I apologize for my error.A month ago I made the audacious statement that the rainforest movement had achieved a victory in protecting Indonesia's rainforests and orangutans from a huge oil palm plantation. I made this statement fully aware that Indonesia's rainforests were in frenzied crisis and hoping that supporting those in government working to conserve rainforests from such atrocities could make a positive difference.
This hope has proven fleeting. I now realize I was wrong, am retracting the victory claim, and have realized there is little or no hope for Indonesia's large and intact ancient rainforests. I apologize for my error.
So writes Dr. Glen Barry of the Rainforest Portal
and I trumpetted the news too
But then I backtracked
having noted that I couldn't find any verification. I also suggested that folk write to SBY
And now, like Dr. Glen, I don't know what to suggest other than read the in-depth article
by Jane Perlez of the New York Times.The forest-to-palm-oil deal, one of an array of projects that China said it would develop in Indonesia as part of a $7 billion investment spree last year, illustrates the increasingly symbiotic relationship between China's need for a wide variety of raw materials and its Asian neighbors' readiness to provide them - often at enormous environmental cost.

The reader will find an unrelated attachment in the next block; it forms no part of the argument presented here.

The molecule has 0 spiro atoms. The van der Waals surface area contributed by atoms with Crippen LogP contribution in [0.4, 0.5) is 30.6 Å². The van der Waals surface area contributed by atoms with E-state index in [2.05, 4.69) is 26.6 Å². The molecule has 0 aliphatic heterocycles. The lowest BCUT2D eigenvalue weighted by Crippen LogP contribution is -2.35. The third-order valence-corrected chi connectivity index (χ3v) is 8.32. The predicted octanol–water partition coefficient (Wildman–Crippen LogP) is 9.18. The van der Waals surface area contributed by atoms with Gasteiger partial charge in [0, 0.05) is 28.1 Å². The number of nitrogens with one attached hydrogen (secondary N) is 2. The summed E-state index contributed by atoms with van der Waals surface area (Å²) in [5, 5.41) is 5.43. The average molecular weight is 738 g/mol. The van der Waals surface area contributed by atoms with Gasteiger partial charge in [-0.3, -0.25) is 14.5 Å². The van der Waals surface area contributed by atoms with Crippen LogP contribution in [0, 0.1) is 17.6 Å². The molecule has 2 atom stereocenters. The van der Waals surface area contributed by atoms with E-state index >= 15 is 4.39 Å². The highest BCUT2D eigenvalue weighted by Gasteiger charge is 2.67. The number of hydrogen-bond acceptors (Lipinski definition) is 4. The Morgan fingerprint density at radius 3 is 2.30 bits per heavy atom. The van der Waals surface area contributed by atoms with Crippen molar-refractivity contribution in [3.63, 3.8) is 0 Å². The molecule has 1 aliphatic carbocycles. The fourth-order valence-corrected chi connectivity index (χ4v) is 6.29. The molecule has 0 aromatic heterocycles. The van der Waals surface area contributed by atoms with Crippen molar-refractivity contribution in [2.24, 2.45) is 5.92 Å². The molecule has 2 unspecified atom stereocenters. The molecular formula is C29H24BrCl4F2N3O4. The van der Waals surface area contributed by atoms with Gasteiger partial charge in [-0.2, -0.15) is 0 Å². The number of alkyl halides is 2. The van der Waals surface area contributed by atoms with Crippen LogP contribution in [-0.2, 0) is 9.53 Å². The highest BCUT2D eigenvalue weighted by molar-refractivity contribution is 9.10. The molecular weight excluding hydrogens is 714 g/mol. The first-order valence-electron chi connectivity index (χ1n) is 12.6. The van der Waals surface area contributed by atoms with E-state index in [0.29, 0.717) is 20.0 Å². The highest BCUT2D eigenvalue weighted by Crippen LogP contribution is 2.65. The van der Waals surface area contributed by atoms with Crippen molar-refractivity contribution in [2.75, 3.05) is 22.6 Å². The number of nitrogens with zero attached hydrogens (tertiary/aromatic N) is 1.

Overall, Indonesia says it expects China to invest $30 billion in the next decade, a big infusion of capital that contrasts with the declining investment here and in the region by American companies.
Much of that Chinese investment is aimed at the extractive industries, along with infrastructure like refineries, railroads and toll roads to help speed the flow of Indonesia's On April 19, Indonesia announced that China had placed a $1 billion rush order for 800,000 cubic meters, or 28.2 million cubic feet, of an expensive red- brown hardwood, called merbau, to be used in construction of its sports facilities for the 2008 Olympic Games.
Merbau wood, mostly prevalent in Papua's virgin forests, has been illegally logged and shipped to China since the late 1990s, stripping large swaths of forest in the Indonesian province on the western side of the island of New Guinea.
The decision to award a $1 billion concession to China would "increase the deforestation of Papua," a place of extraordinary biodiversity, said Elfian Effendy, executive director of Greenomics, an Indonesian environmental watchdog. "It's not sustainable."
WE DO NOT INHERIT THE EARTH -
WE STEAL IT FROM OUR CHILDREN